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Gender Gaps in Indigenous Socioeconomic Outcomes: Australian Regional Comparisons and International Possibilities

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Author(s): Mandy Yap | Nicholas Biddle

Journal: International Indigenous Policy Journal
ISSN 1916-5781

Volume: 1;
Issue: 2;
Start page: 1;
Date: 2010;
Original page

Keywords: gender-based analysis | Indigenous | Australia | socioeconomic | life expectancy | educational attainment | income | Human Development Index

ABSTRACT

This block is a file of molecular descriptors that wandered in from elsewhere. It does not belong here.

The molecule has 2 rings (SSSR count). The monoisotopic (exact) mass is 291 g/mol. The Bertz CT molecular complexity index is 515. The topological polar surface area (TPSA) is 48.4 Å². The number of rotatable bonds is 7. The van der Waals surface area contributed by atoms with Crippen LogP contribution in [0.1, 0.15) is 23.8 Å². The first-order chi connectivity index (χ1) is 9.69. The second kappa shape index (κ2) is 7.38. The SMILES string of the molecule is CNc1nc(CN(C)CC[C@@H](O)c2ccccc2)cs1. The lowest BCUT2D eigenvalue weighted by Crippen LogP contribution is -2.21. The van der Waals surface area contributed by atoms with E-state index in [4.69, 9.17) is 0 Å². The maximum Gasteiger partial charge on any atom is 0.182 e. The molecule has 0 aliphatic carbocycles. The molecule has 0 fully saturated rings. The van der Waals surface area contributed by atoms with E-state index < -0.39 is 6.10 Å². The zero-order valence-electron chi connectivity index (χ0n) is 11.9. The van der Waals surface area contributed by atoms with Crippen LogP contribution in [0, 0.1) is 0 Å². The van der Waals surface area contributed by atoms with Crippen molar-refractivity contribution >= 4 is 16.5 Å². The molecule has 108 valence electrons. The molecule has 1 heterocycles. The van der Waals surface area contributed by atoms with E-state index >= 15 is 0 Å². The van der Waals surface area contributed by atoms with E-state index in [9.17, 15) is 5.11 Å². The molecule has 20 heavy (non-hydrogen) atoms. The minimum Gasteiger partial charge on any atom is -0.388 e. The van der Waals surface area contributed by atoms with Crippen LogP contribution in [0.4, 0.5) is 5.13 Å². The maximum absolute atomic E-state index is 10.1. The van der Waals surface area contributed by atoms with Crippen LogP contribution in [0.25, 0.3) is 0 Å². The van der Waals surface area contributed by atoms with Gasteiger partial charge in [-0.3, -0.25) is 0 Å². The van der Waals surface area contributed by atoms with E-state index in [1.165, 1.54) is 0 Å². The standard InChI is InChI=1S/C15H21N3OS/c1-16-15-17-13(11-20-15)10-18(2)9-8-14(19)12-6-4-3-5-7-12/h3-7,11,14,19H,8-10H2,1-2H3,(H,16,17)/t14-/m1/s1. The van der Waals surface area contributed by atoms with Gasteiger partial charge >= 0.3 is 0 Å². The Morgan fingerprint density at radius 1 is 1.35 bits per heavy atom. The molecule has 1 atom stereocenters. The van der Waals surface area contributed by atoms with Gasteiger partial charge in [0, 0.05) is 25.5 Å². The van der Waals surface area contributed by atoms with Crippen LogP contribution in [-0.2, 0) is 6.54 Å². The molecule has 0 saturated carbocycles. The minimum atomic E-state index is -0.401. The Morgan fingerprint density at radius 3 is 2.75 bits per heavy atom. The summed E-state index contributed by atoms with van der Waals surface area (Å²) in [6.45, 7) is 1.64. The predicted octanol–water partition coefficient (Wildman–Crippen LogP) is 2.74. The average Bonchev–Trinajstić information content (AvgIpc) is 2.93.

International literature clearly demonstrates the potential for gender-based inequalities to constrain development processes. In the United Nations Development Programme Gender-related Development Index, Australia ranks in the top five across 177 countries, suggesting that the loss of human development due to gender inequality is minor. However, such analysis has not been systematically applied to the Indigenous Australian population, at least in a quantitative sense. Using the 2006 Australian Census, this paper provides an analysis across three dimensions of socioeconomic disparity: Indigeneity, gender, and geography. This paper also explores the development of a similar gender-related index as a tool to enable a relative ranking of the performance of Indigenous males and females at the regional level across a set of socioeconomic outcomes.The initial findings suggest that although there is a substantial development gap between Indigenous and non-Indigenous Australians, the development loss from gender-related inequality for Indigenous Australians is relatively small. Higher life expectancy and education attainment for Indigenous females balances out their slightly lower earnings to a large extent. At the regional level, Indigenous females tend to fare better than Indigenous males for the set of indicators chosen; and, this is particularly true in capital cities.
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